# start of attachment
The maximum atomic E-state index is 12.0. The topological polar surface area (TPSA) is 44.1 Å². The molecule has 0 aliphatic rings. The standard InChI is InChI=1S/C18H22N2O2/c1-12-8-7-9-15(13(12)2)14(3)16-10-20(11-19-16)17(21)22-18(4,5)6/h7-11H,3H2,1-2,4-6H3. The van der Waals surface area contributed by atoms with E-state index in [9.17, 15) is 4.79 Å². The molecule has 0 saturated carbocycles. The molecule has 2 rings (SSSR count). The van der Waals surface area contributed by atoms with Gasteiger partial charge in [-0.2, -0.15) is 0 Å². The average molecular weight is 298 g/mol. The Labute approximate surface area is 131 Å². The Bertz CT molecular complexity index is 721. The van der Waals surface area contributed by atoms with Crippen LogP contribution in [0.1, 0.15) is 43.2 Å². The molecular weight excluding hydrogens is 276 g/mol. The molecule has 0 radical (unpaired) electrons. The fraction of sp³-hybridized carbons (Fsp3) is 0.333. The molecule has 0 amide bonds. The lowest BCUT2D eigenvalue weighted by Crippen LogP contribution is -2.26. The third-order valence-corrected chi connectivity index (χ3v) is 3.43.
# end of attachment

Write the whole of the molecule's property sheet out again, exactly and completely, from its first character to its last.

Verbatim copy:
The maximum atomic E-state index is 12.0. The topological polar surface area (TPSA) is 44.1 Å². The molecule has 0 aliphatic rings. The standard InChI is InChI=1S/C18H22N2O2/c1-12-8-7-9-15(13(12)2)14(3)16-10-20(11-19-16)17(21)22-18(4,5)6/h7-11H,3H2,1-2,4-6H3. The van der Waals surface area contributed by atoms with E-state index in [9.17, 15) is 4.79 Å². The molecule has 0 saturated carbocycles. The molecule has 2 rings (SSSR count). The van der Waals surface area contributed by atoms with Gasteiger partial charge in [-0.2, -0.15) is 0 Å². The average molecular weight is 298 g/mol. The Labute approximate surface area is 131 Å². The Bertz CT molecular complexity index is 721. The van der Waals surface area contributed by atoms with Crippen LogP contribution in [0.1, 0.15) is 43.2 Å². The molecular weight excluding hydrogens is 276 g/mol. The molecule has 0 radical (unpaired) electrons. The fraction of sp³-hybridized carbons (Fsp3) is 0.333. The molecule has 0 amide bonds. The lowest BCUT2D eigenvalue weighted by Crippen LogP contribution is -2.26. The third-order valence-corrected chi connectivity index (χ3v) is 3.43.